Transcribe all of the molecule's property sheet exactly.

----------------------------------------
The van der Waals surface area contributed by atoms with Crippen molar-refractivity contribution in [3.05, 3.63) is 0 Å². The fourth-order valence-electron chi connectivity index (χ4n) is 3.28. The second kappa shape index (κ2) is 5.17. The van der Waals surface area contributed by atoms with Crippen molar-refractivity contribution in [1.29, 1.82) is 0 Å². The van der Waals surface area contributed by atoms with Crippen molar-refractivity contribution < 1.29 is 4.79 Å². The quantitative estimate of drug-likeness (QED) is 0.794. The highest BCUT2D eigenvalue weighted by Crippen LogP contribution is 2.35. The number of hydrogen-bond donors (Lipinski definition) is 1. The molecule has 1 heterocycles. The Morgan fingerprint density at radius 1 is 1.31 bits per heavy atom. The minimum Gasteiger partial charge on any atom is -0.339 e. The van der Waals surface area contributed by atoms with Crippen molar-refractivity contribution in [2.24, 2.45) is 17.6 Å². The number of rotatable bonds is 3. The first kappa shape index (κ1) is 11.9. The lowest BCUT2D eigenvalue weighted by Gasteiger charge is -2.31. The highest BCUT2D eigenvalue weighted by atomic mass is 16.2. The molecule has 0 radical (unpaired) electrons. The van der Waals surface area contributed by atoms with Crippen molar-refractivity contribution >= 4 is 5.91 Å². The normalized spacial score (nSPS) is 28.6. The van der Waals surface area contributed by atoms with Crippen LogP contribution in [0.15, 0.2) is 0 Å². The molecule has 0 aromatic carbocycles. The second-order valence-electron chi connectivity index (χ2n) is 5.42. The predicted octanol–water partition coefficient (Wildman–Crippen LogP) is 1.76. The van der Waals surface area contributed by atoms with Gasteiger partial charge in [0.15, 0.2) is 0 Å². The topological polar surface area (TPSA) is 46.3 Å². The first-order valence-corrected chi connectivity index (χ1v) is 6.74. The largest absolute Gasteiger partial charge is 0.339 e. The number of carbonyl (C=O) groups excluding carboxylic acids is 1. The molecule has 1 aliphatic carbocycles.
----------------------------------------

The van der Waals surface area contributed by atoms with Crippen molar-refractivity contribution in [3.05, 3.63) is 0 Å². The fourth-order valence-electron chi connectivity index (χ4n) is 3.28. The second kappa shape index (κ2) is 5.17. The van der Waals surface area contributed by atoms with Crippen molar-refractivity contribution in [1.29, 1.82) is 0 Å². The van der Waals surface area contributed by atoms with Crippen molar-refractivity contribution < 1.29 is 4.79 Å². The quantitative estimate of drug-likeness (QED) is 0.794. The highest BCUT2D eigenvalue weighted by Crippen LogP contribution is 2.35. The number of hydrogen-bond donors (Lipinski definition) is 1. The molecule has 1 heterocycles. The Morgan fingerprint density at radius 1 is 1.31 bits per heavy atom. The minimum Gasteiger partial charge on any atom is -0.339 e. The van der Waals surface area contributed by atoms with Crippen molar-refractivity contribution in [2.24, 2.45) is 17.6 Å². The number of rotatable bonds is 3. The first kappa shape index (κ1) is 11.9. The lowest BCUT2D eigenvalue weighted by Gasteiger charge is -2.31. The highest BCUT2D eigenvalue weighted by atomic mass is 16.2. The molecule has 0 radical (unpaired) electrons. The van der Waals surface area contributed by atoms with Crippen molar-refractivity contribution >= 4 is 5.91 Å². The normalized spacial score (nSPS) is 28.6. The van der Waals surface area contributed by atoms with Crippen LogP contribution in [0.15, 0.2) is 0 Å². The molecule has 0 aromatic carbocycles. The second-order valence-electron chi connectivity index (χ2n) is 5.42. The predicted octanol–water partition coefficient (Wildman–Crippen LogP) is 1.76. The van der Waals surface area contributed by atoms with Gasteiger partial charge in [0.15, 0.2) is 0 Å². The topological polar surface area (TPSA) is 46.3 Å². The first-order valence-corrected chi connectivity index (χ1v) is 6.74. The largest absolute Gasteiger partial charge is 0.339 e. The number of carbonyl (C=O) groups excluding carboxylic acids is 1. The molecule has 1 aliphatic carbocycles.